This episode is a follow up to our recent Fully Connected show discussing federated learning. In that previous discussion, we mentioned Flower (a “friendly” federated learning framework). Well, one of the creators of Flower, Daniel Beutel, agreed to join us on the show to discuss the project (and federated learning more broadly)! The result is a really interesting and motivating discussion of ML, privacy, distributed training, and open source AI.
Recently, GitHub released Copilot, which is an amazing AI pair programmer powered by OpenAI’s Codex model. In this episode, Natalie Pistunovich tells us all about Codex and helps us understand where it fits in our development workflow. We also discuss MLOps and how AI is influencing software engineering more generally.
In this Fully-Connected episode, Daniel and Chris ponder whether in-person AI conferences are on the verge of making a post-pandemic comeback. Then on to BigScience from Hugging Face, a year-long research workshop on large multilingual models and datasets. Specifically they dive into the T0, a series of natural language processing (NLP) AI models specifically trained for researching zero-shot multitask learning. Daniel provides a brief tour of the possible with the T0 family. They finish up with a couple of new learning resources.
Each year we discuss the latest insights from the Stanford Institute for Human-Centered Artificial Intelligence (HAI), and this year is no different. Daniel and Chris delve into key findings and discuss in this Fully-Connected episode. They also check out a study called ‘Delphi: Towards Machine Ethics and Norms’, about how to integrate ethics and morals into AI models.
There are a lot of people trying to innovate in the area of specialized AI hardware, but most of them are doing it with traditional transistors. Lightmatter is doing something totally different. They’re building photonic computers that are more power efficient and faster for AI inference. Nick Harris joins us in this episode to bring us up to speed on all the details.
When is the last time you had a eureka moment? Chris had a chat with Nicholas Mohnacky, CEO and Cofounder of bundleIQ, where they use natural language processing algorithms like GPT-3 to connect your Google GSuite with other personal data sources to find deeper connections, go beyond the obvious, and create eureka moments.
It surprises me that when people think of “software that brings about the singularity” they think of text models, or of RL agents. But they sneer at decision tree boosting and the like as boring algorithms for boring problems.
To me, this seems counter-intuitive, and the fact that most people researching ML are interested in subjects like vision and language is flabbergasting. For one, because getting anywhere productive in these fields is really hard, for another, because their usefulness seems relatively minimal.
This is the first episode in a special series we are calling the “Spotlight on AI in Africa”. To kick things off, Joyce and Mutembesa from Makerere University’s AI Lab join us to talk about their amazing work in computer vision, natural language processing, and data collection. Their lab seeks out problems that matter in African communities, pairs those problems with appropriate data/tools, and works with the end users to ensure that solutions create real value.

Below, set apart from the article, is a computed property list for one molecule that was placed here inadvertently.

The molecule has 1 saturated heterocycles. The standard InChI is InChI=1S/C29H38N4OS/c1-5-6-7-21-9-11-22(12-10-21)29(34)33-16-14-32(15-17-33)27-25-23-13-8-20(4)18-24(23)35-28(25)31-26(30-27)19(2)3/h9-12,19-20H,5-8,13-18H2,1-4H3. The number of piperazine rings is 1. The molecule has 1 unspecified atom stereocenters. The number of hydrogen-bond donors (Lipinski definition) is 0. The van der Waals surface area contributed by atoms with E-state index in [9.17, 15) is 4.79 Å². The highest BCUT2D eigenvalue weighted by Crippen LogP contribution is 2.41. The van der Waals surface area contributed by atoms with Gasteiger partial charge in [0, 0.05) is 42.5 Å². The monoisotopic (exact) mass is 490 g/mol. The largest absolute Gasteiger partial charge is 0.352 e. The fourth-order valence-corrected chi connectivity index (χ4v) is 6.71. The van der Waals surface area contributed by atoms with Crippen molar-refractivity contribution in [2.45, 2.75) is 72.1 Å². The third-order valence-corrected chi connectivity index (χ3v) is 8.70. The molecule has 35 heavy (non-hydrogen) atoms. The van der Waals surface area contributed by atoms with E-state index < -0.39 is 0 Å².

Federated learning is increasingly practical for machine learning developers because of the challenges we face with model and data privacy. In this fully connected episode, Chris and Daniel dive into the topic and dissect the ideas behind federated learning, practicalities of implementing decentralized training, and current uses of the technique.
Tivadar Danka is an educator and content creator in the machine learning space, and he is writing a book to help practitioners go from high school mathematics to mathematics of neural networks. His explanations are lucid and easy to understand. You have never had such a fun and interesting conversation about calculus, linear algebra, and probability theory before!
Polarity Mapping is a framework to “help problems be solved in a realistic and multidimensional manner” (see here for more info). In this week’s fully connected episode, Chris and Daniel use this framework to help them discuss how an organization can strike a good balance between human intelligence and AI. AI can’t solve everything and humans need to be in-the-loop with many AI solutions.
Eugene Yan, in a post titled The first rule of machine learning: start without machine learning:
Applying machine learning effectively is tricky. You need data. You need a robust pipeline to support your data flows. And most of all, you need high-quality labels. As a result, most of the time, my first iteration doesn’t involve machine learning at all.
Eugene is stating the obvious with this post, but hey sometimes you just gotta state it. What’s even more interesting to me is how nicely the format generalizes! Let’s pattern match this sucker:
The first rule of X: start without X
Now, apply the pattern a few times and see if it holds:
- The first rule of Kubernetes: start without Kubernetes
- The first rule of goroutines: start without goroutines
- The first rule of coding: start without coding
Yeah, that abstraction holds pretty true. Surely there will be cases where it falls flat on its face, though. Can you think of any examples?